A major type of evidence that is used in prosecuting sexual assault cases and other sexually based crimes is the use of sexual assault forensic exams, or “rape kits.” You can learn more about rape kits here, as well as how to defend yourself against DNA evidence.
What is a Rape Kit?
A rape kit is where physical evidence and notes from examination of sexual assault victim is contained. The physical evidence can include:
- DNA evidence such as semen, blood, and hair.
- Clothes and personal belongings of the victim.
- Physical evidence from the crime scene like bed sheets, etc.
The physical exam of the victim can be done by either a sexual assault nurse examiner (SANE) or Sexual Assault Forensic Examiner (SAFE). The exam includes a head to toe examination of the victim’s body, including internal examinations of mouth, vagina, penis, or anus, taking samples of blood and urine, swabs of body surfaces, and hair samples. Often during the exam, the victim will also be treated for injuries and given preventive treatments for pregnancy and STIs. The exam is free of charge because of the Violence Against Women Act.
Rape Kits as Evidence
A rape kit is an important piece of evidence in a sexual assault crime. If the assaulter is unknown to the victim and the rape kit comes back with useable DNA, the DNA profile can then be entered into a large database of profiles run by the FBI called CODIS to try and identify the person. DNA evidence increases likelihood of a conviction because it carries a lot of weight in court. However, there are defense to rape kit results, DNA matches, semen found at the scene, and other common issues in sexual assault cases.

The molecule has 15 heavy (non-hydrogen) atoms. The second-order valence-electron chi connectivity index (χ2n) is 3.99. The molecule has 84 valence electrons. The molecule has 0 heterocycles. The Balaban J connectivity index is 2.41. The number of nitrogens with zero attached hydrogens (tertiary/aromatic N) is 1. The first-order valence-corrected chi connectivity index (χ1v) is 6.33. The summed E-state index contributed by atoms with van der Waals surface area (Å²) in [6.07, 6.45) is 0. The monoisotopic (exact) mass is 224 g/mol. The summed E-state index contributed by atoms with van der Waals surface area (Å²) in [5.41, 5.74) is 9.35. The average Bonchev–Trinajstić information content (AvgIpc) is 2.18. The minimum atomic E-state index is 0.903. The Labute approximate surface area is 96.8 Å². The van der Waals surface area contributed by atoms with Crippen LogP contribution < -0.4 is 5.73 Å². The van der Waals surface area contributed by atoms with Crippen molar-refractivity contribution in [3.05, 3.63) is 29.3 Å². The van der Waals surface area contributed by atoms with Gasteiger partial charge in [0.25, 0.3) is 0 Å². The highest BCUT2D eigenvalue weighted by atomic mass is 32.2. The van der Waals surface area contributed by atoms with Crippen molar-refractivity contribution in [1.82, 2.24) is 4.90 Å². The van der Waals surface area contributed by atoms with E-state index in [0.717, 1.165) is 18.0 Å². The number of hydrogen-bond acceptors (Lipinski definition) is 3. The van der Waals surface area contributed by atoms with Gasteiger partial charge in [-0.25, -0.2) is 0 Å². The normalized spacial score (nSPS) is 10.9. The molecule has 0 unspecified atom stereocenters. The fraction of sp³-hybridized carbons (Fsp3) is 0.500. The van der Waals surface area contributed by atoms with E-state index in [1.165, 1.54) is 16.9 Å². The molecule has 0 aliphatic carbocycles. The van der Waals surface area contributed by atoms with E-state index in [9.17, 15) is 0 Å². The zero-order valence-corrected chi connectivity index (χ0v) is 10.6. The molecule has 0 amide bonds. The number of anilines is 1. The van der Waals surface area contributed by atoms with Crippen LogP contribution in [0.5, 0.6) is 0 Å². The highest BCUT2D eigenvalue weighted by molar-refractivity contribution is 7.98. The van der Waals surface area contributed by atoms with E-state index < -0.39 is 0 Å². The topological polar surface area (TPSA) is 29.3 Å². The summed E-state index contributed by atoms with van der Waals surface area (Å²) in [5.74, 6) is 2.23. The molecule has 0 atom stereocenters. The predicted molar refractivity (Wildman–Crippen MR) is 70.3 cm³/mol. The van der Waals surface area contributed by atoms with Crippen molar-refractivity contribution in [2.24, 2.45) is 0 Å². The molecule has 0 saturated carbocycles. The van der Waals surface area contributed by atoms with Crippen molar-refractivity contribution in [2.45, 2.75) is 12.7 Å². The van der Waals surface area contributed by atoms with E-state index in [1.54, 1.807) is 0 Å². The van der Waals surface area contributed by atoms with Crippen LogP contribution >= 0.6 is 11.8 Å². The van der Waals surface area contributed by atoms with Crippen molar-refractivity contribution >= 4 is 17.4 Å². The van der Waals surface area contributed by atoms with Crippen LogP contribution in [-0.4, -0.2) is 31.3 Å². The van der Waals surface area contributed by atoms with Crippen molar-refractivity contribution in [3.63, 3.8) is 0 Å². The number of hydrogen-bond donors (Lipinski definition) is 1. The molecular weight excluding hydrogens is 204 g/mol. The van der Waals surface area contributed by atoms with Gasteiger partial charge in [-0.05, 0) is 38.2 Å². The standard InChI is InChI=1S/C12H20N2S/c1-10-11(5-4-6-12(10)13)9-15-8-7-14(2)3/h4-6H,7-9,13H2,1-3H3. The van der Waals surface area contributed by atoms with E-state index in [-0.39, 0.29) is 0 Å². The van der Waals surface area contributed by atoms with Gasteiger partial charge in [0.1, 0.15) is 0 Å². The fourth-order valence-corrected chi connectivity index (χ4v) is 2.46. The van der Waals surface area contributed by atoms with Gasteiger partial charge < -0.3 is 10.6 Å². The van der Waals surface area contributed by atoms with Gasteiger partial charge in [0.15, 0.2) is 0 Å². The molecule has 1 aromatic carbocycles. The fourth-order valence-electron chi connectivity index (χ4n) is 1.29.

If DNA from semen is found inside or on a victim, then it oftentimes taken at first glimpse to mean that sexual contact with the victim occurred. However, this is not always the case. Of course, DNA is not infallible because there is still a human analytic element. If the results of a DNA test are disputed, the defendant may move to have his or her own DNA testing conducted.
Many rape kits come back negative of any DNA from the person who committed the act. In those cases, the prosecution must rely on other physical forensic evidence, if there was any recovered by police. Other forensic evidence includes:
- Fingerprints taken from the crime scene or victim’s clothes/belongings.
- Hairs, fiber glass, paint, soil, shoe prints, tire marks, handwriting, or weapons found at the crime scene.
It is important to note that in many sexual assault and sexually based cases there is no physical evidence. In those cases, it comes down the credibility of the victim versus the defendant. Please click the link to find out more about the credibility of victims during trial.
If you have been accused of a sex crime, a rape kit might come into play in regards to your case. You can learn more about this by contacting an attorney.